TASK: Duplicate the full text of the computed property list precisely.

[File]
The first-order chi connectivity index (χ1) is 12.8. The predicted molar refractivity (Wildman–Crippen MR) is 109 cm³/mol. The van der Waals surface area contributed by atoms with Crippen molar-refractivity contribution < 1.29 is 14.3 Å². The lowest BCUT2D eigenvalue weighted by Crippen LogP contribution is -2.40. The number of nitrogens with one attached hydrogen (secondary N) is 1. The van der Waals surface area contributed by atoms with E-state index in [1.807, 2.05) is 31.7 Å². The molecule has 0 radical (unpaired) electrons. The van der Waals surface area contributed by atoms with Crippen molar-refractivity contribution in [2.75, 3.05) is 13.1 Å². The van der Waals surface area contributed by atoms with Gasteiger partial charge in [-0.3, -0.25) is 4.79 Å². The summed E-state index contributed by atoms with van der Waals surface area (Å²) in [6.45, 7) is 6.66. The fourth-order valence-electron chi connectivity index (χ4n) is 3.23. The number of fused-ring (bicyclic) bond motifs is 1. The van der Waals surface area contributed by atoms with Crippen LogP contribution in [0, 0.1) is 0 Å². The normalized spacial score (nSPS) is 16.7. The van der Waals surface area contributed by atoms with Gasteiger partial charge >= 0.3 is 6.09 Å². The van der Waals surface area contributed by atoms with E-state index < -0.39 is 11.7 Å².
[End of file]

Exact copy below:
The first-order chi connectivity index (χ1) is 12.8. The predicted molar refractivity (Wildman–Crippen MR) is 109 cm³/mol. The van der Waals surface area contributed by atoms with Crippen molar-refractivity contribution < 1.29 is 14.3 Å². The lowest BCUT2D eigenvalue weighted by Crippen LogP contribution is -2.40. The number of nitrogens with one attached hydrogen (secondary N) is 1. The van der Waals surface area contributed by atoms with E-state index in [1.807, 2.05) is 31.7 Å². The molecule has 0 radical (unpaired) electrons. The van der Waals surface area contributed by atoms with Crippen molar-refractivity contribution in [2.75, 3.05) is 13.1 Å². The van der Waals surface area contributed by atoms with Gasteiger partial charge in [-0.3, -0.25) is 4.79 Å². The summed E-state index contributed by atoms with van der Waals surface area (Å²) in [6.45, 7) is 6.66. The fourth-order valence-electron chi connectivity index (χ4n) is 3.23. The number of fused-ring (bicyclic) bond motifs is 1. The van der Waals surface area contributed by atoms with Crippen LogP contribution in [0, 0.1) is 0 Å². The normalized spacial score (nSPS) is 16.7. The van der Waals surface area contributed by atoms with Gasteiger partial charge >= 0.3 is 6.09 Å². The van der Waals surface area contributed by atoms with E-state index < -0.39 is 11.7 Å².